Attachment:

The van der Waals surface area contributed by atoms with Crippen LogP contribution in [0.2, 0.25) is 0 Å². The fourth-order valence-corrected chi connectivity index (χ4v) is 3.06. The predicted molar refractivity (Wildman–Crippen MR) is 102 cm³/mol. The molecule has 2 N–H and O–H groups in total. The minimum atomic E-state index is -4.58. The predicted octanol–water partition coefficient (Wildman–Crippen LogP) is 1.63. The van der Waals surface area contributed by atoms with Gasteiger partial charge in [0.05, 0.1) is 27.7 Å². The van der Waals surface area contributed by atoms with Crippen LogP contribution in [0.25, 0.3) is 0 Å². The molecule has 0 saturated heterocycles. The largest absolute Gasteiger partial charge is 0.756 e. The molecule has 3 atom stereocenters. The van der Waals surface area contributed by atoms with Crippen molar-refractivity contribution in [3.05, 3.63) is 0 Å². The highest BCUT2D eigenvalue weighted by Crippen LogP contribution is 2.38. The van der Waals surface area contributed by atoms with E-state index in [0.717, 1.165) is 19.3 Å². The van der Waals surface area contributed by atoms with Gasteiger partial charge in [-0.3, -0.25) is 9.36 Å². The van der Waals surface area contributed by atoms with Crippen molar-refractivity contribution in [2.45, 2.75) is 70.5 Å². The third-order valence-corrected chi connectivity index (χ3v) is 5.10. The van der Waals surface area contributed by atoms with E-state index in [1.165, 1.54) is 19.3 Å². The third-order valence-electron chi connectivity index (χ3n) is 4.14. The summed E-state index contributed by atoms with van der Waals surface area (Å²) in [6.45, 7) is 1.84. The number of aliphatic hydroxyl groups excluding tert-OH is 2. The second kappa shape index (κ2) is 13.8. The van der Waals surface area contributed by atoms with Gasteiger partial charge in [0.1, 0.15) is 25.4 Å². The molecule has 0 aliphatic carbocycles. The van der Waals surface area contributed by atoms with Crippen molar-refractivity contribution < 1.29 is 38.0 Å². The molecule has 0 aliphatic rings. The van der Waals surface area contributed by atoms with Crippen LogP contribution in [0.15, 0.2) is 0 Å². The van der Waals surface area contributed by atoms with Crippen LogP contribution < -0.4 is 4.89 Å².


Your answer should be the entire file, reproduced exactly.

The van der Waals surface area contributed by atoms with Crippen LogP contribution in [0.2, 0.25) is 0 Å². The fourth-order valence-corrected chi connectivity index (χ4v) is 3.06. The predicted molar refractivity (Wildman–Crippen MR) is 102 cm³/mol. The molecule has 2 N–H and O–H groups in total. The minimum atomic E-state index is -4.58. The predicted octanol–water partition coefficient (Wildman–Crippen LogP) is 1.63. The van der Waals surface area contributed by atoms with Gasteiger partial charge in [0.05, 0.1) is 27.7 Å². The van der Waals surface area contributed by atoms with Crippen LogP contribution in [0.25, 0.3) is 0 Å². The molecule has 0 saturated heterocycles. The largest absolute Gasteiger partial charge is 0.756 e. The molecule has 3 atom stereocenters. The van der Waals surface area contributed by atoms with Crippen molar-refractivity contribution in [3.05, 3.63) is 0 Å². The highest BCUT2D eigenvalue weighted by Crippen LogP contribution is 2.38. The van der Waals surface area contributed by atoms with E-state index in [0.717, 1.165) is 19.3 Å². The van der Waals surface area contributed by atoms with Gasteiger partial charge in [-0.3, -0.25) is 9.36 Å². The van der Waals surface area contributed by atoms with Crippen molar-refractivity contribution in [2.45, 2.75) is 70.5 Å². The third-order valence-corrected chi connectivity index (χ3v) is 5.10. The van der Waals surface area contributed by atoms with E-state index in [1.165, 1.54) is 19.3 Å². The third-order valence-electron chi connectivity index (χ3n) is 4.14. The summed E-state index contributed by atoms with van der Waals surface area (Å²) in [6.45, 7) is 1.84. The number of aliphatic hydroxyl groups excluding tert-OH is 2. The second kappa shape index (κ2) is 13.8. The van der Waals surface area contributed by atoms with Gasteiger partial charge in [0.1, 0.15) is 25.4 Å². The molecule has 0 aliphatic carbocycles. The van der Waals surface area contributed by atoms with Crippen molar-refractivity contribution < 1.29 is 38.0 Å². The molecule has 0 aliphatic rings. The van der Waals surface area contributed by atoms with Crippen LogP contribution in [0.15, 0.2) is 0 Å². The van der Waals surface area contributed by atoms with Crippen LogP contribution < -0.4 is 4.89 Å².